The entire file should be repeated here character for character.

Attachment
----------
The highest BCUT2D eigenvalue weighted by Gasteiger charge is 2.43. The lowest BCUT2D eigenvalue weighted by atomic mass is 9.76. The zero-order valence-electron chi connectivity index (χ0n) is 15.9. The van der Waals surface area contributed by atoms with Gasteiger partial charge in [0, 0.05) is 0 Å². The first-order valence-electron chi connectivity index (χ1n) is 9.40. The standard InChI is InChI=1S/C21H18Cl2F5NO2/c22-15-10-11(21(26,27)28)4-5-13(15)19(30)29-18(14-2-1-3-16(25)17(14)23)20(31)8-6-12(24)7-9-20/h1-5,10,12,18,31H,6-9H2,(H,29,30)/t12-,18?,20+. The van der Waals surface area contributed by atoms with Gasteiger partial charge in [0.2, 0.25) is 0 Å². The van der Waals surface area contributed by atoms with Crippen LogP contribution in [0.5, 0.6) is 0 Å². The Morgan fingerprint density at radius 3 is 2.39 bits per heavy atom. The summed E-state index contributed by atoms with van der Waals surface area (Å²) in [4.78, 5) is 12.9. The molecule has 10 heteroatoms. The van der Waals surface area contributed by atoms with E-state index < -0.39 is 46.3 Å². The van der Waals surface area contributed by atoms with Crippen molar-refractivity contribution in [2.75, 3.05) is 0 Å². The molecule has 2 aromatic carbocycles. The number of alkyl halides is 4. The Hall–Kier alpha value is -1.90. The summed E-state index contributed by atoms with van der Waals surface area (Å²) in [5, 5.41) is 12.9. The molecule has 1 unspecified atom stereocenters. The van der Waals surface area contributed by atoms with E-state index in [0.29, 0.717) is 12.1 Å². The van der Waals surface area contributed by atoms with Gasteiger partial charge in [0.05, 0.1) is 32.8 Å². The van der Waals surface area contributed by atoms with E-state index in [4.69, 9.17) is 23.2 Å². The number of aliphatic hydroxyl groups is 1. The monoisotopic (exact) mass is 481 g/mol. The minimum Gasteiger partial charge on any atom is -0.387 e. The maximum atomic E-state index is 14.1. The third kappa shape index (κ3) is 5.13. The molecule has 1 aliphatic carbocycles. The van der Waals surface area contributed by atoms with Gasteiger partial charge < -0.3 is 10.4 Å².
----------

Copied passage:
The highest BCUT2D eigenvalue weighted by Gasteiger charge is 2.43. The lowest BCUT2D eigenvalue weighted by atomic mass is 9.76. The zero-order valence-electron chi connectivity index (χ0n) is 15.9. The van der Waals surface area contributed by atoms with Gasteiger partial charge in [0, 0.05) is 0 Å². The first-order valence-electron chi connectivity index (χ1n) is 9.40. The standard InChI is InChI=1S/C21H18Cl2F5NO2/c22-15-10-11(21(26,27)28)4-5-13(15)19(30)29-18(14-2-1-3-16(25)17(14)23)20(31)8-6-12(24)7-9-20/h1-5,10,12,18,31H,6-9H2,(H,29,30)/t12-,18?,20+. The van der Waals surface area contributed by atoms with Gasteiger partial charge in [0.2, 0.25) is 0 Å². The van der Waals surface area contributed by atoms with Crippen LogP contribution in [0.5, 0.6) is 0 Å². The Morgan fingerprint density at radius 3 is 2.39 bits per heavy atom. The summed E-state index contributed by atoms with van der Waals surface area (Å²) in [4.78, 5) is 12.9. The molecule has 10 heteroatoms. The van der Waals surface area contributed by atoms with E-state index < -0.39 is 46.3 Å². The van der Waals surface area contributed by atoms with Crippen molar-refractivity contribution in [2.75, 3.05) is 0 Å². The molecule has 2 aromatic carbocycles. The number of alkyl halides is 4. The Hall–Kier alpha value is -1.90. The summed E-state index contributed by atoms with van der Waals surface area (Å²) in [5, 5.41) is 12.9. The molecule has 1 unspecified atom stereocenters. The van der Waals surface area contributed by atoms with E-state index in [0.29, 0.717) is 12.1 Å². The van der Waals surface area contributed by atoms with Gasteiger partial charge in [0.05, 0.1) is 32.8 Å². The van der Waals surface area contributed by atoms with E-state index in [4.69, 9.17) is 23.2 Å². The number of aliphatic hydroxyl groups is 1. The monoisotopic (exact) mass is 481 g/mol. The minimum Gasteiger partial charge on any atom is -0.387 e. The maximum atomic E-state index is 14.1. The third kappa shape index (κ3) is 5.13. The molecule has 1 aliphatic carbocycles. The van der Waals surface area contributed by atoms with Gasteiger partial charge < -0.3 is 10.4 Å².